Meet Invited Speaker Dr Rita Hirmondo
We are pleased to introduce Dr Rita Hirmondo, Research Centre for Natural Sciences, Budapest, Hungary, Institute of Enzymology, FEMS Grants alumnus and one of the speakers at the FEMS Online Conference on Microbiology 2020.
Session 8: FEMS session & short presentations by grantees 30 October, 16.00 – 17.20
Presentation: Investigation of the mutator effects of currently used TB drugs provides insight into the mechanism of drug resistance development in Mycobacteria
Could you introduce us to your research field – to what questions does it seek answers?
The main question of our research project is how drug resistance is evolving in mycobacteria. Interestingly, in contrast to the remarkable genomic diversity displayed in isolates from tuberculosis patients, the basal mutation rate in mycobacteria is very low in vitro, suggesting that genotoxic stress and harsh conditions within the host cell may have specific role. Therefore, the detailed understanding of these potential mutator effects would provide insight into the mechanism of drug resistance development and allow better management of current therapeutics. To unravel this interesting question, we investigated the effect of different environmental stress factors (oxidative stress, starvation, hypoxia, alkylating agents, UV, etc.) or currently used tuberculosis drugs (first and second line antibiotics), for mutation rates and the spectra; expression pattern of DNA repair enzymes and cellular dNTP concentrations. In the following conference presentation, I will focus on currently used first line tuberculosis drugs and their effect on resistance development.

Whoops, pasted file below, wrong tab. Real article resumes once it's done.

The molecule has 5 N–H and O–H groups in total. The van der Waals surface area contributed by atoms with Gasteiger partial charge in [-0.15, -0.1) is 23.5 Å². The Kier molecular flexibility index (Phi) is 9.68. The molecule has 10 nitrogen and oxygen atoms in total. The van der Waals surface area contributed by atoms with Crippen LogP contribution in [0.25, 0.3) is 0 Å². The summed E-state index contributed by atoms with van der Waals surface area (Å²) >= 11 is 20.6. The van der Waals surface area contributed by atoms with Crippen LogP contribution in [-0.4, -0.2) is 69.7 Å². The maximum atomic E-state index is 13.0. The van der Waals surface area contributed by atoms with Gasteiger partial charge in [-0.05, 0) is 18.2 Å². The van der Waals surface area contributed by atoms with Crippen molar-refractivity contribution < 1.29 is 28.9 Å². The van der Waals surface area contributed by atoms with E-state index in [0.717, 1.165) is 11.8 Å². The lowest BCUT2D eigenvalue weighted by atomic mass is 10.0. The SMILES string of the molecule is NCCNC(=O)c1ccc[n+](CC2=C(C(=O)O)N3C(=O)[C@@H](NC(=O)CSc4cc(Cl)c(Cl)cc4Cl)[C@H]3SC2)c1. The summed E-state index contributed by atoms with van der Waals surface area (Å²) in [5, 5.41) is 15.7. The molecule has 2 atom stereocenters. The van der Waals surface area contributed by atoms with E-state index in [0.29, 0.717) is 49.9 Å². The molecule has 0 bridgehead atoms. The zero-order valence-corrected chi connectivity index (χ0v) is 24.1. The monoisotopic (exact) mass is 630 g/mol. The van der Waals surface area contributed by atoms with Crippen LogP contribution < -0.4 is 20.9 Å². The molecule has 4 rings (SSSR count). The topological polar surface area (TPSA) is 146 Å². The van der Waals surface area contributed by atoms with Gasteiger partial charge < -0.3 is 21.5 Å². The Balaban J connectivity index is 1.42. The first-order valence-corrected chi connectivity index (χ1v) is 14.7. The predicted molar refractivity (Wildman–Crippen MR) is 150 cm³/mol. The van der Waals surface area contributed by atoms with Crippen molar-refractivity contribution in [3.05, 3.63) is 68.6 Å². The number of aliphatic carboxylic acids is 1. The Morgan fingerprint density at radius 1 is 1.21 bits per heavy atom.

Do you think there is enough attention for your research field?
Tuberculosis is still one of the top 10 causes of death worldwide in spite of century-long efforts to combat it. In addition, spreading of multidrug-resistant bacteria, like MDR tuberculosis also denotes a public health crisis. Therefore, the different studies in the field of investigation the mechanism of drug resistance development mostly gain high interest.
For many scientists, this will be their first Online / Virtual conference, what do you think are the pros and cons of this format compared to in-life conferences?
At the moment, I am last month pregnant, therefore the online/virtual mode of the present conference is alleviating me to attend this event. Despite this, I would rather prefer personal events, as a normal conference has special atmosphere, and the researchers can get in touch with each other more easily. In addition, a normal conference is concentrated to a defined place and time frame, therefore it is more straightforward to follow the events precisely. To be honest, an online event is tolerating to be concerned with other things like laboratory work. 😉
Who was crucial to your professional development? How did that person inspire or help you?
I think, my PhD supervisor, Judit Toth was crucial in my professional development, as I became more or less autonomous in designing and doing experiments in this stage of my studies. Now as a postdoc researcher I profit from those PhD years when she allowed me to practice my capabilities. Besides her, I met certain inspiring researchers in conferences and courses I attended.
If you were to advise the ten year younger ‘you’ on professional development, what advice would you give?
To attend as many courses / summer schools as possible. They are very useful, also in professional development and to make other researchers’ acquaintance (junior or senior researchers) as well.